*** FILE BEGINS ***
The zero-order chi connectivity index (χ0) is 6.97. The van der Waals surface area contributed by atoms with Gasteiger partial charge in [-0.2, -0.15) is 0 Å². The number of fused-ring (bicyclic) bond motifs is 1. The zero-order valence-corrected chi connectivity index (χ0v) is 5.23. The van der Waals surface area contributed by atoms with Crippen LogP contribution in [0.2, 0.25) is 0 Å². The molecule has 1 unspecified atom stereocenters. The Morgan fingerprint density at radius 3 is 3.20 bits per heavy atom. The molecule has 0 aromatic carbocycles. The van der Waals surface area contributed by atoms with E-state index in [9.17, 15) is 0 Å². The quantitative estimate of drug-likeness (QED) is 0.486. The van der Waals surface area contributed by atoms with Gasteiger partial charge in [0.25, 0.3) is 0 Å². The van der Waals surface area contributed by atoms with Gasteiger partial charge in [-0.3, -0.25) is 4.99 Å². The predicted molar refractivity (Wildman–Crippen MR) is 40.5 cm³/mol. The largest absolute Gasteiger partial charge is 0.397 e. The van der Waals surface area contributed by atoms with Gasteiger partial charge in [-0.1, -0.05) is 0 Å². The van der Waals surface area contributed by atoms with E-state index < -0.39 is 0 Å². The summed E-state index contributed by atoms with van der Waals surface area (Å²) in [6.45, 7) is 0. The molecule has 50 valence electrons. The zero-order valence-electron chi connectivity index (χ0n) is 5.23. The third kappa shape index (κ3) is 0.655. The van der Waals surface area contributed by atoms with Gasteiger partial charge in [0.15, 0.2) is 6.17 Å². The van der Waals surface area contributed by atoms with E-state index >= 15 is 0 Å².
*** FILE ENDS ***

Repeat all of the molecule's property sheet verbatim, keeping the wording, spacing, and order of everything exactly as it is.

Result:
The zero-order chi connectivity index (χ0) is 6.97. The van der Waals surface area contributed by atoms with Gasteiger partial charge in [-0.2, -0.15) is 0 Å². The number of fused-ring (bicyclic) bond motifs is 1. The zero-order valence-corrected chi connectivity index (χ0v) is 5.23. The van der Waals surface area contributed by atoms with Crippen LogP contribution in [0.2, 0.25) is 0 Å². The molecule has 1 unspecified atom stereocenters. The Morgan fingerprint density at radius 3 is 3.20 bits per heavy atom. The molecule has 0 aromatic carbocycles. The van der Waals surface area contributed by atoms with E-state index in [9.17, 15) is 0 Å². The quantitative estimate of drug-likeness (QED) is 0.486. The van der Waals surface area contributed by atoms with Gasteiger partial charge in [0.25, 0.3) is 0 Å². The van der Waals surface area contributed by atoms with Gasteiger partial charge in [-0.3, -0.25) is 4.99 Å². The predicted molar refractivity (Wildman–Crippen MR) is 40.5 cm³/mol. The largest absolute Gasteiger partial charge is 0.397 e. The van der Waals surface area contributed by atoms with Gasteiger partial charge in [-0.1, -0.05) is 0 Å². The van der Waals surface area contributed by atoms with E-state index < -0.39 is 0 Å². The summed E-state index contributed by atoms with van der Waals surface area (Å²) in [6.45, 7) is 0. The molecule has 50 valence electrons. The zero-order valence-electron chi connectivity index (χ0n) is 5.23. The third kappa shape index (κ3) is 0.655. The van der Waals surface area contributed by atoms with Gasteiger partial charge in [0.15, 0.2) is 6.17 Å². The van der Waals surface area contributed by atoms with E-state index >= 15 is 0 Å².